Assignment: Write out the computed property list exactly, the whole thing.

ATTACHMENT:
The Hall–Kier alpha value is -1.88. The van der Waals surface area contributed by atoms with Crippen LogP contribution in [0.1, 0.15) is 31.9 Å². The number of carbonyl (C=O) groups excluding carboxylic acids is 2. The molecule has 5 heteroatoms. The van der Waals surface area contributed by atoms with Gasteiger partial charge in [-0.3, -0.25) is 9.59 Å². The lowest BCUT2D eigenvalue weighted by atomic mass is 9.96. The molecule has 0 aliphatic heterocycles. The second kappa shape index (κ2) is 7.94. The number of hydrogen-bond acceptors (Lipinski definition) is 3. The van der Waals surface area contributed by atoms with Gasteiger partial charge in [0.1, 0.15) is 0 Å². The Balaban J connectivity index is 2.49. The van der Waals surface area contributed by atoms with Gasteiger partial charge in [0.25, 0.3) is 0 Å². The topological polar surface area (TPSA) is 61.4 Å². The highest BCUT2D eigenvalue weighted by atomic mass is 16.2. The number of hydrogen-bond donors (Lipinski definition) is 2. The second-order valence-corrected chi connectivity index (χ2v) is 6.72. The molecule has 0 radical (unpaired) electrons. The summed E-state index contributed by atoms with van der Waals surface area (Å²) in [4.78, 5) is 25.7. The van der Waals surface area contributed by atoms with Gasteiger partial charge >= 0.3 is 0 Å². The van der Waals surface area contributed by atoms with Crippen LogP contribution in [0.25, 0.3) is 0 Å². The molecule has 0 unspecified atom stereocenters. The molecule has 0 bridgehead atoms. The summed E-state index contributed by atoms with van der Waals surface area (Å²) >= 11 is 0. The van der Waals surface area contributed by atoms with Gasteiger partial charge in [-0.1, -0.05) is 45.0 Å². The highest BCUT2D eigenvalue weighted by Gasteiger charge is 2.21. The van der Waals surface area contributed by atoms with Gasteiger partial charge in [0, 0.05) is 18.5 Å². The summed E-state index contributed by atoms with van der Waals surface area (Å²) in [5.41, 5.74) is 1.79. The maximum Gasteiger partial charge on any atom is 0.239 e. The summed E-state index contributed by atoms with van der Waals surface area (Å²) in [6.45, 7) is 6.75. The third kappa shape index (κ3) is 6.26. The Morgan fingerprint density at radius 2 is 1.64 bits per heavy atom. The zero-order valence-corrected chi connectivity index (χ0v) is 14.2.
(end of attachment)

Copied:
The Hall–Kier alpha value is -1.88. The van der Waals surface area contributed by atoms with Crippen LogP contribution in [0.1, 0.15) is 31.9 Å². The number of carbonyl (C=O) groups excluding carboxylic acids is 2. The molecule has 5 heteroatoms. The van der Waals surface area contributed by atoms with Gasteiger partial charge in [-0.3, -0.25) is 9.59 Å². The lowest BCUT2D eigenvalue weighted by atomic mass is 9.96. The molecule has 0 aliphatic heterocycles. The second kappa shape index (κ2) is 7.94. The number of hydrogen-bond acceptors (Lipinski definition) is 3. The van der Waals surface area contributed by atoms with Gasteiger partial charge in [0.1, 0.15) is 0 Å². The Balaban J connectivity index is 2.49. The van der Waals surface area contributed by atoms with Gasteiger partial charge in [0.25, 0.3) is 0 Å². The topological polar surface area (TPSA) is 61.4 Å². The highest BCUT2D eigenvalue weighted by atomic mass is 16.2. The number of hydrogen-bond donors (Lipinski definition) is 2. The second-order valence-corrected chi connectivity index (χ2v) is 6.72. The molecule has 0 radical (unpaired) electrons. The summed E-state index contributed by atoms with van der Waals surface area (Å²) in [4.78, 5) is 25.7. The van der Waals surface area contributed by atoms with Gasteiger partial charge >= 0.3 is 0 Å². The van der Waals surface area contributed by atoms with Crippen LogP contribution in [0.25, 0.3) is 0 Å². The molecule has 0 unspecified atom stereocenters. The molecule has 0 bridgehead atoms. The summed E-state index contributed by atoms with van der Waals surface area (Å²) >= 11 is 0. The van der Waals surface area contributed by atoms with Gasteiger partial charge in [-0.1, -0.05) is 45.0 Å². The highest BCUT2D eigenvalue weighted by Gasteiger charge is 2.21. The van der Waals surface area contributed by atoms with Gasteiger partial charge in [0, 0.05) is 18.5 Å². The summed E-state index contributed by atoms with van der Waals surface area (Å²) in [5.41, 5.74) is 1.79. The maximum Gasteiger partial charge on any atom is 0.239 e. The summed E-state index contributed by atoms with van der Waals surface area (Å²) in [6.45, 7) is 6.75. The third kappa shape index (κ3) is 6.26. The Morgan fingerprint density at radius 2 is 1.64 bits per heavy atom. The zero-order valence-corrected chi connectivity index (χ0v) is 14.2.